Depression is so prevalent, but it is something that’s not often talked about in the open. For those who have had to deal with clinical depression, there remains a certain degree of stigma associated with the condition.
This shouldn’t be the case, as being depressed in itself is one of the most terrible things that can happen to a person.
The good news is that there are treatments – medication or natural methods – that can help. However, even when you’re undergoing treatment, there will still be days when you feel as if the weight of the world was on your shoulders.
When you find yourself facing those moments, remember our main tip on how to beat depression: take baby steps.
Here are some simple, “baby things” which you can do when you’re feeling extremely low.
1. Remind yourself you’re not alone.
One of the thoughts that can bring a depressed person to the edge is that he’s alone. No one understands what he’s going through. He’ll have to handle everything on his own.
If you think this way, STOP.
If there is one thing you need to remember, it is this: You are definitely not alone.
You may not realize it, especially in the throes of a low period, but there are people who care about you and your well-being – your family, your friends, your doctors, and even fellow depressed people who may not know you but feel for others who are in the same boat.
Just thinking about this will help you get out of a dark moment, even if slowly. And, if you approach someone close to you in this moment, it will be even better.
2. Do whatever it is you need to do at the moment of extreme stress due to depression.
Depression is difficult to explain to those who haven’t experienced it – and we’re talking about clinical depression, not just bad days/bad moods.
One thing is for sure, though: for a depressed person, there are low moments so intense so much so that it seems there is no hope. At all.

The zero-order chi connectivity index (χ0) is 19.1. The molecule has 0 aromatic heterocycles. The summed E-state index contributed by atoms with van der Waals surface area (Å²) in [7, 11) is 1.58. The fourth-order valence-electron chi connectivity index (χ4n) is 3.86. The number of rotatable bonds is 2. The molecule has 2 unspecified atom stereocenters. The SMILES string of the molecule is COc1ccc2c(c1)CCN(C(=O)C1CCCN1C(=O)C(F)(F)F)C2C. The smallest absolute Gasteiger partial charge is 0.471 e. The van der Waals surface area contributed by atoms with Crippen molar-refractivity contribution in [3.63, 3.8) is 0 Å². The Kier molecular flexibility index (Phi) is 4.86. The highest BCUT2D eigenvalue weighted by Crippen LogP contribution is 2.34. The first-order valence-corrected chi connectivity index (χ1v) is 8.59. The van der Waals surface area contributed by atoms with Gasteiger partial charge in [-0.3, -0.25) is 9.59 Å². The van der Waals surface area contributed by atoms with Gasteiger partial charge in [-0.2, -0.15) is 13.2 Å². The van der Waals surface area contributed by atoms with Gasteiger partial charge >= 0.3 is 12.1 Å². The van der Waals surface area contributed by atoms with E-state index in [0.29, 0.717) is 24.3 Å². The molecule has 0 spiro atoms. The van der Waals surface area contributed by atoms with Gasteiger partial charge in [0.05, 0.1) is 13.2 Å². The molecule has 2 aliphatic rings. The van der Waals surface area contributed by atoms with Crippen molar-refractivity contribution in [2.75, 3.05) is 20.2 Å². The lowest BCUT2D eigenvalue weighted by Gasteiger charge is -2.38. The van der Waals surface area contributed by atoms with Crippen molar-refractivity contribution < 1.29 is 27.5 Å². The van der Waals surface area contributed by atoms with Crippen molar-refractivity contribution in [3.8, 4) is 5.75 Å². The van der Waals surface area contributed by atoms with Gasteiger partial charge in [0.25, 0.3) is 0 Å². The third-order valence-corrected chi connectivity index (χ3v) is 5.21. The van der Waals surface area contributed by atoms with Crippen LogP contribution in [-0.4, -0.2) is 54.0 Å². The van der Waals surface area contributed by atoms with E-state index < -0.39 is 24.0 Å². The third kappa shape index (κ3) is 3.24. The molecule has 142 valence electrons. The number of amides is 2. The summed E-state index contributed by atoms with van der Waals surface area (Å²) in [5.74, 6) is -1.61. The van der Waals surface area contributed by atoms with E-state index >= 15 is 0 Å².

These are the moments that pose the most danger, so instead of going over to the dark side, so to speak, do whatever it is that will make you feel better – even if just a tad – right away.
Call your doctor.
Call your sister or your best friend – whomever is closest to you and you feel comfortable talking to.
Whatever it is that you know will help at that moment, do it. Don’t hesitate.
3. Create/plan one thing a day that will cheer you up.
Over the months, this step is what has worked best for me. Instead of dreading waking up because of not wanting to face the day, why not plan at least one thing for the day that you will look forward to?
It’s a great way of relaxing at night before bedtime, too.
A coffee meetup with a friend at a laidback cafe.
A tub of ice cream at the end of the day.
A walk in the park in the afternoon.
A leisurely breakfast before going to work.
These are little things, but if you have at least one thing that you enjoy and can look forward to during the day, your chances of having a low will diminish.
4. Meet with friends as much as you can.
Depressed people tend to shy away from company.
“I am not good company right now, so why should I meet with others?”
“I just don’t feel like socializing.”
The rationalizations can go on and on, but studies – and personal experiences – have shown that socializing helps beat depression.
Even if you’re introverted, the chances are that you still have a handful of good friends. Make it a point to meet with them – or one of them – from time to time if you can’t do it once a week. Or, at least talk via the phone or messaging.
Human contact does wonders, even if you may not want to admit it. Just try it in small doses. It will still help.